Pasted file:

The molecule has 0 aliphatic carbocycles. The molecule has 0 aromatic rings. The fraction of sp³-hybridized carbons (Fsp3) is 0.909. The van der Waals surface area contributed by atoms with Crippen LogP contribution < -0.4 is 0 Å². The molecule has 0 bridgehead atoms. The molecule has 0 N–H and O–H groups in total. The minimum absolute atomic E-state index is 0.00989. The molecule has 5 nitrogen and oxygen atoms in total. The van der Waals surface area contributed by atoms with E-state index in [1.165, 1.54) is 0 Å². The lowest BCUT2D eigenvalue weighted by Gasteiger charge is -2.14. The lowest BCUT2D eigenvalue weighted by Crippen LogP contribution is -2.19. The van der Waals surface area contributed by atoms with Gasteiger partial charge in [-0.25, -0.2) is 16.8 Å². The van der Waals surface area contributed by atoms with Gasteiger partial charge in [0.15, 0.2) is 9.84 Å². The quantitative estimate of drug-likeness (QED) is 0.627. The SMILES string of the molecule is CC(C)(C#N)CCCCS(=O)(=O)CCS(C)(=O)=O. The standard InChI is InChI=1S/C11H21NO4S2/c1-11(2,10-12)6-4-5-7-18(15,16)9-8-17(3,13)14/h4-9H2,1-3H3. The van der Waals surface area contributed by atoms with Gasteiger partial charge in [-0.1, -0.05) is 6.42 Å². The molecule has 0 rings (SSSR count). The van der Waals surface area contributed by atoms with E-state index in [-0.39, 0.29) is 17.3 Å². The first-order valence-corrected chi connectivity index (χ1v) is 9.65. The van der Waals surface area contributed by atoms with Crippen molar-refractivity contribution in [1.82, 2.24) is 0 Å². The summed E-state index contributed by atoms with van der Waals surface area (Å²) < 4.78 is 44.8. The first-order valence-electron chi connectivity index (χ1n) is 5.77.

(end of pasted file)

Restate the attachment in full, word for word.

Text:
The molecule has 0 aliphatic carbocycles. The molecule has 0 aromatic rings. The fraction of sp³-hybridized carbons (Fsp3) is 0.909. The van der Waals surface area contributed by atoms with Crippen LogP contribution < -0.4 is 0 Å². The molecule has 0 bridgehead atoms. The molecule has 0 N–H and O–H groups in total. The minimum absolute atomic E-state index is 0.00989. The molecule has 5 nitrogen and oxygen atoms in total. The van der Waals surface area contributed by atoms with E-state index in [1.165, 1.54) is 0 Å². The lowest BCUT2D eigenvalue weighted by Gasteiger charge is -2.14. The lowest BCUT2D eigenvalue weighted by Crippen LogP contribution is -2.19. The van der Waals surface area contributed by atoms with Gasteiger partial charge in [-0.25, -0.2) is 16.8 Å². The van der Waals surface area contributed by atoms with Gasteiger partial charge in [0.15, 0.2) is 9.84 Å². The quantitative estimate of drug-likeness (QED) is 0.627. The SMILES string of the molecule is CC(C)(C#N)CCCCS(=O)(=O)CCS(C)(=O)=O. The standard InChI is InChI=1S/C11H21NO4S2/c1-11(2,10-12)6-4-5-7-18(15,16)9-8-17(3,13)14/h4-9H2,1-3H3. The van der Waals surface area contributed by atoms with Gasteiger partial charge in [-0.1, -0.05) is 6.42 Å². The molecule has 0 rings (SSSR count). The van der Waals surface area contributed by atoms with E-state index in [-0.39, 0.29) is 17.3 Å². The first-order valence-corrected chi connectivity index (χ1v) is 9.65. The van der Waals surface area contributed by atoms with Crippen molar-refractivity contribution in [1.82, 2.24) is 0 Å². The summed E-state index contributed by atoms with van der Waals surface area (Å²) < 4.78 is 44.8. The first-order valence-electron chi connectivity index (χ1n) is 5.77.